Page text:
P. & O. Steam Navigation Co. Vs. Secretary of State: Summary

To determine governments liability in Torts, popularly known as 'principle of sovereign immunity' the judgment of the Supreme Court of Calcutta in the case. P. & O. Steam Navigation Co. Vs. Secretary of State is the authority. The case was actually reported as an Appendix to one of the Bombay High Court Reports – 5 B. H. C. R. App. P. 1.


The point as to how far the State was liable in tort first directly arose in this case. The facts of the case were that a servant of the plaintiff’s company was proceeding on a highway in Calcutta, driving a carriage which was drawn by a pair of horses belonging to the plaintiff. He met with an accident, caused by negligence of the servants of the Government. For the loss cased by the accident, the plaintiff claimed damages against the Secretary of State for India. Sir Barnes Peacock C. J. (of the Supreme Court) observed that the doctrine that the “King can done wrong”, had not application to the East India Company. The company would have been liable in such cases and the Secretary of State was thereafter also liable. The Court also drew the distinction between sovereign and non-sovereign functions, i.e. if a tort were committed by a public servant in the discharge of sovereign functions, no action would lie against the Government – e.g. if the tort was committed while carrying on hostilities or seizing enemy property as prize. The liability could arise only in case of “non-sovereign functions” i.e. acts done in the conduct of undertakings which might be carried on by private person-individuals without having such power.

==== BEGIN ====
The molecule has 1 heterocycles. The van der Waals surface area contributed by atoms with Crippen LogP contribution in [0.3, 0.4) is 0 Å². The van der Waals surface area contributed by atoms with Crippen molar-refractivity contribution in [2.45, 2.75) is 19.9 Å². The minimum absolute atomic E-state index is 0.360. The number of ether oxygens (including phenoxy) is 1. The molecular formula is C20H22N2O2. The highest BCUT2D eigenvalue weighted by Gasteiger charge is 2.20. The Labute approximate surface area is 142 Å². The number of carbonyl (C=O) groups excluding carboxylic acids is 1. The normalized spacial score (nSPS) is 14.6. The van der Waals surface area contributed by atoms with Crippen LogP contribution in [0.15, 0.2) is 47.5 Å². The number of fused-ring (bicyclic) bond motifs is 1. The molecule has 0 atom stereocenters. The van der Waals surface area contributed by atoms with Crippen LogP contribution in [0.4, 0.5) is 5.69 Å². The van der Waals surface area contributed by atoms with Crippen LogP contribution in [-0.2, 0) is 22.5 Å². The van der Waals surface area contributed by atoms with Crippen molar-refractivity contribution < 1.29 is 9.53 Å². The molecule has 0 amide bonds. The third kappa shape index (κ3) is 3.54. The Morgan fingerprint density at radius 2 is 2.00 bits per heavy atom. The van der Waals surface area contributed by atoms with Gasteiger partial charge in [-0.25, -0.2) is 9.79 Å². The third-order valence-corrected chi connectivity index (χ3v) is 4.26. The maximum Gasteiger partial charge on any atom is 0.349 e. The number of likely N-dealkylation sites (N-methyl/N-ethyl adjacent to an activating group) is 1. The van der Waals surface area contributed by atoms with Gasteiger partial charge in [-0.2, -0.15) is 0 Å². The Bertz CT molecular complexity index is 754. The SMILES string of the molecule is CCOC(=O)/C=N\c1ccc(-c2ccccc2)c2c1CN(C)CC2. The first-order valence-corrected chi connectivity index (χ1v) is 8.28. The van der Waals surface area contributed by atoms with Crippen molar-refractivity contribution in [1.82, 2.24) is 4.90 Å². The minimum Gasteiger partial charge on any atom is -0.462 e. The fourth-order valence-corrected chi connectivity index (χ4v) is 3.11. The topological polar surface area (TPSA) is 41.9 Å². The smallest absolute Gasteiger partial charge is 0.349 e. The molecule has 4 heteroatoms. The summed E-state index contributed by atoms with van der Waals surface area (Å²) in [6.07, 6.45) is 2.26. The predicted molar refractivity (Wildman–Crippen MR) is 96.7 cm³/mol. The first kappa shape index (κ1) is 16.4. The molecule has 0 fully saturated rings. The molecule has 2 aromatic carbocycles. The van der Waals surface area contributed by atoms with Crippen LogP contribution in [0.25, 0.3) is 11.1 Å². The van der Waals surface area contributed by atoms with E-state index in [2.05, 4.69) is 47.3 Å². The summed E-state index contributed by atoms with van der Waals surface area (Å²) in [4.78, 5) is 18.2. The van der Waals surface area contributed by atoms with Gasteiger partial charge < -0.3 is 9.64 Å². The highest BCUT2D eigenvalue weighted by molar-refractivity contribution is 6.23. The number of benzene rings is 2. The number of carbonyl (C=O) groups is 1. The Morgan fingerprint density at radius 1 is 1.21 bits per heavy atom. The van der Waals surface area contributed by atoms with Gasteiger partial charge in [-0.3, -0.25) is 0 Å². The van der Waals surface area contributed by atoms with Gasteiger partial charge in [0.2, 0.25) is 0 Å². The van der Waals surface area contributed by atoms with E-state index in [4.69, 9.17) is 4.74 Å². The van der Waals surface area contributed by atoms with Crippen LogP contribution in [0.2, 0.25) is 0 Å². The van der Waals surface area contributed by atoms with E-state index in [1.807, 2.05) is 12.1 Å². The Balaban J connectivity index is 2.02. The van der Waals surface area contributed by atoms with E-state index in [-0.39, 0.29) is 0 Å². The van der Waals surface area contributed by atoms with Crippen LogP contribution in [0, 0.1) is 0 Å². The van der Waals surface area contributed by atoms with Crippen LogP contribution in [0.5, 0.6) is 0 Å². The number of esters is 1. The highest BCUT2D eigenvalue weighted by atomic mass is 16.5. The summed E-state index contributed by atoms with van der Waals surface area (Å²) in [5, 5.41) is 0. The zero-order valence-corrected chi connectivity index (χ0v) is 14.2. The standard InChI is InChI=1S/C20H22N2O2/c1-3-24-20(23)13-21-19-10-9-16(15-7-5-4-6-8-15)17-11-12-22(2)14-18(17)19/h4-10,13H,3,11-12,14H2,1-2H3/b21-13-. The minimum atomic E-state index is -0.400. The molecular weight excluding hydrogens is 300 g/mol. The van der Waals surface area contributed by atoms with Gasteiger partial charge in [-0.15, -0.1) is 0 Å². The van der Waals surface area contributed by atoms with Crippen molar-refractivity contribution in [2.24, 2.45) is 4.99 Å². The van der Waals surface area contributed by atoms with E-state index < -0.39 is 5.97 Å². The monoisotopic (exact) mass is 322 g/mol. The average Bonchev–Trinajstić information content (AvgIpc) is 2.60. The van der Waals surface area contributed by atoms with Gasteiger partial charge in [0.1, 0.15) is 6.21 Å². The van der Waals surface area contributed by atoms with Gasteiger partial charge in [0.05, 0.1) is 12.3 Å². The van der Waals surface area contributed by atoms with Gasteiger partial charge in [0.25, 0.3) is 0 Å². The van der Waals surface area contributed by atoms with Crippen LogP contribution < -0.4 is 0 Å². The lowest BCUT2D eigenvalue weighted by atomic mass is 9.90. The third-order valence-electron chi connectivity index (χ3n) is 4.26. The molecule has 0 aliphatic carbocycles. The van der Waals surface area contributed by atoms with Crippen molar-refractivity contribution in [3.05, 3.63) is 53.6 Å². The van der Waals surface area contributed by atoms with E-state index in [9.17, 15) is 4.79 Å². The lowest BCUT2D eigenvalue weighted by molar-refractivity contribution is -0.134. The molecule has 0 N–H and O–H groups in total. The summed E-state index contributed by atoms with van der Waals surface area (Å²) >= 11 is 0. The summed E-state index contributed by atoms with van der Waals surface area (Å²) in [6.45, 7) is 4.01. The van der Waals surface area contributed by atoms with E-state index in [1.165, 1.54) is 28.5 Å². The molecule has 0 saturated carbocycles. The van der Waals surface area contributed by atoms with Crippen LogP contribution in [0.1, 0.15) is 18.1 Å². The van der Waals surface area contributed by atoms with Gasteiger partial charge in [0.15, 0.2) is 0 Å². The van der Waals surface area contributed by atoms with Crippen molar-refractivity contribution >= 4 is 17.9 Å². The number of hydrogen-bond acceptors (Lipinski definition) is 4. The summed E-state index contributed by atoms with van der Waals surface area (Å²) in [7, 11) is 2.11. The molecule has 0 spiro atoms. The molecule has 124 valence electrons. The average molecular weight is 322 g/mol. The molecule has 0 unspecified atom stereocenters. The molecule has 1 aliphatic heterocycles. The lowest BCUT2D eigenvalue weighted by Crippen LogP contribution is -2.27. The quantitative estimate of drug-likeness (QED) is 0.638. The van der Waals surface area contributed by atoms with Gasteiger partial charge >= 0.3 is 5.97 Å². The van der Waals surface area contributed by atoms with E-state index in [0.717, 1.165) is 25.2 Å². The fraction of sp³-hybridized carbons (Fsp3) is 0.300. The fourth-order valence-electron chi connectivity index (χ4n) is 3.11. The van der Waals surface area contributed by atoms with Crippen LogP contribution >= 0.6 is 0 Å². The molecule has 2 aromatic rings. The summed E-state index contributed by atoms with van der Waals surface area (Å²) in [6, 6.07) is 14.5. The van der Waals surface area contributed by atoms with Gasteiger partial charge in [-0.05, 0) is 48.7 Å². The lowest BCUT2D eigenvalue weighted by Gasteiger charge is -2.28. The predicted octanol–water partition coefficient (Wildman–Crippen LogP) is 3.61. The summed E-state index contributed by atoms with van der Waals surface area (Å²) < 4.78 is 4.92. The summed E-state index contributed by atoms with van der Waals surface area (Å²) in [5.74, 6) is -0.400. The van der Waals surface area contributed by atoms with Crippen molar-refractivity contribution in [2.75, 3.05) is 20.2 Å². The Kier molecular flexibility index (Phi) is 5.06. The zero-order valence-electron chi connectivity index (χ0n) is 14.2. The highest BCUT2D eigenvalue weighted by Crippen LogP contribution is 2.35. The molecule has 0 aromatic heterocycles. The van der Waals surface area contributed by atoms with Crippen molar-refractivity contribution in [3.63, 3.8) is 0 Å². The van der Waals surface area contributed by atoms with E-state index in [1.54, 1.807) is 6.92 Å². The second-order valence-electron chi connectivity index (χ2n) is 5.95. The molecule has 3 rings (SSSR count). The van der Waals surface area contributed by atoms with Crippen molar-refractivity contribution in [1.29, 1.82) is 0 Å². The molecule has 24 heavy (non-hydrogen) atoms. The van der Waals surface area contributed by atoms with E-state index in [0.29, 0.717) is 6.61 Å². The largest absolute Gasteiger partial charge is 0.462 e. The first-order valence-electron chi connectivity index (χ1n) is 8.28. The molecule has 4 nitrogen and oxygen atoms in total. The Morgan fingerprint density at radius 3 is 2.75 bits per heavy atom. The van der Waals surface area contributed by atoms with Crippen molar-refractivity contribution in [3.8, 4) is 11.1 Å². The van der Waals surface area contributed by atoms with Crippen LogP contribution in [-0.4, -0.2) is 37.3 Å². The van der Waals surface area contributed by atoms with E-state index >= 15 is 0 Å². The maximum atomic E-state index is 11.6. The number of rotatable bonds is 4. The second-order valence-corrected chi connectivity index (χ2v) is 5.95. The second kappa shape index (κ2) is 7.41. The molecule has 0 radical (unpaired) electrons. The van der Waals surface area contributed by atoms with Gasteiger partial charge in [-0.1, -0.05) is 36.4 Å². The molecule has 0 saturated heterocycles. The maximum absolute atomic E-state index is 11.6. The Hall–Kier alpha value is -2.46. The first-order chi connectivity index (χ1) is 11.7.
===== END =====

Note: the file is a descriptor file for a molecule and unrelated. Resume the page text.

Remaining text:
The aforesaid judgment laid down that the East India Company had a two fold character:

(a) As a sovereign power and

(b) As a trading company.

The liability of the company could only extend to in respect of its commercial dealings and not to the acts done by it in exercise of delegated sovereign power. As the damage was done to the plaintiff in the exercise of non-sovereign function, i.e. the maintenance of Dockyard which could be done by any private party without any delegation of sovereign power and hence the government cannot escape liability and was held liable for the torts committed by its employees.

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